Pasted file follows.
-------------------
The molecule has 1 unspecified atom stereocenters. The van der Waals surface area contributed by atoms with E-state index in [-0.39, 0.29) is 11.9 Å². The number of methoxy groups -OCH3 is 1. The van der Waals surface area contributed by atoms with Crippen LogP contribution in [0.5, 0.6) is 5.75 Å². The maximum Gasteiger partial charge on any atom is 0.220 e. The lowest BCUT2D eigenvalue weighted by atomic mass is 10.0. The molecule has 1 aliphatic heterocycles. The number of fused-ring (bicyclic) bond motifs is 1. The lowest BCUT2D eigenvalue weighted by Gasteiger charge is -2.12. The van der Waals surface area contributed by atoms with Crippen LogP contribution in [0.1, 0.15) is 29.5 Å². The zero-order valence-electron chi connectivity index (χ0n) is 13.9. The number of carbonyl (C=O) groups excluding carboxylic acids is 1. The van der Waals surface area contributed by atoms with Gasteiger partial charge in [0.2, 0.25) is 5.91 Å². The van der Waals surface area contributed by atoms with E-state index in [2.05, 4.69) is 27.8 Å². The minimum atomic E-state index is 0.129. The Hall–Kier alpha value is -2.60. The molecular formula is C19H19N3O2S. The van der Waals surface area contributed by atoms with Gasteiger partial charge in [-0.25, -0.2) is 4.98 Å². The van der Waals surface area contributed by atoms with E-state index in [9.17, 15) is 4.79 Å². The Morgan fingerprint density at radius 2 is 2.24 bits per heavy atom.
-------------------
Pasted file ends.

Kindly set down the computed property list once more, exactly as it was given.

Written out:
The molecule has 1 unspecified atom stereocenters. The van der Waals surface area contributed by atoms with E-state index in [-0.39, 0.29) is 11.9 Å². The number of methoxy groups -OCH3 is 1. The van der Waals surface area contributed by atoms with Crippen LogP contribution in [0.5, 0.6) is 5.75 Å². The maximum Gasteiger partial charge on any atom is 0.220 e. The lowest BCUT2D eigenvalue weighted by atomic mass is 10.0. The molecule has 1 aliphatic heterocycles. The number of fused-ring (bicyclic) bond motifs is 1. The lowest BCUT2D eigenvalue weighted by Gasteiger charge is -2.12. The van der Waals surface area contributed by atoms with Crippen LogP contribution in [0.1, 0.15) is 29.5 Å². The zero-order valence-electron chi connectivity index (χ0n) is 13.9. The number of carbonyl (C=O) groups excluding carboxylic acids is 1. The van der Waals surface area contributed by atoms with Gasteiger partial charge in [0.2, 0.25) is 5.91 Å². The van der Waals surface area contributed by atoms with E-state index in [2.05, 4.69) is 27.8 Å². The minimum atomic E-state index is 0.129. The Hall–Kier alpha value is -2.60. The molecular formula is C19H19N3O2S. The van der Waals surface area contributed by atoms with Gasteiger partial charge in [-0.25, -0.2) is 4.98 Å². The van der Waals surface area contributed by atoms with E-state index in [9.17, 15) is 4.79 Å². The Morgan fingerprint density at radius 2 is 2.24 bits per heavy atom.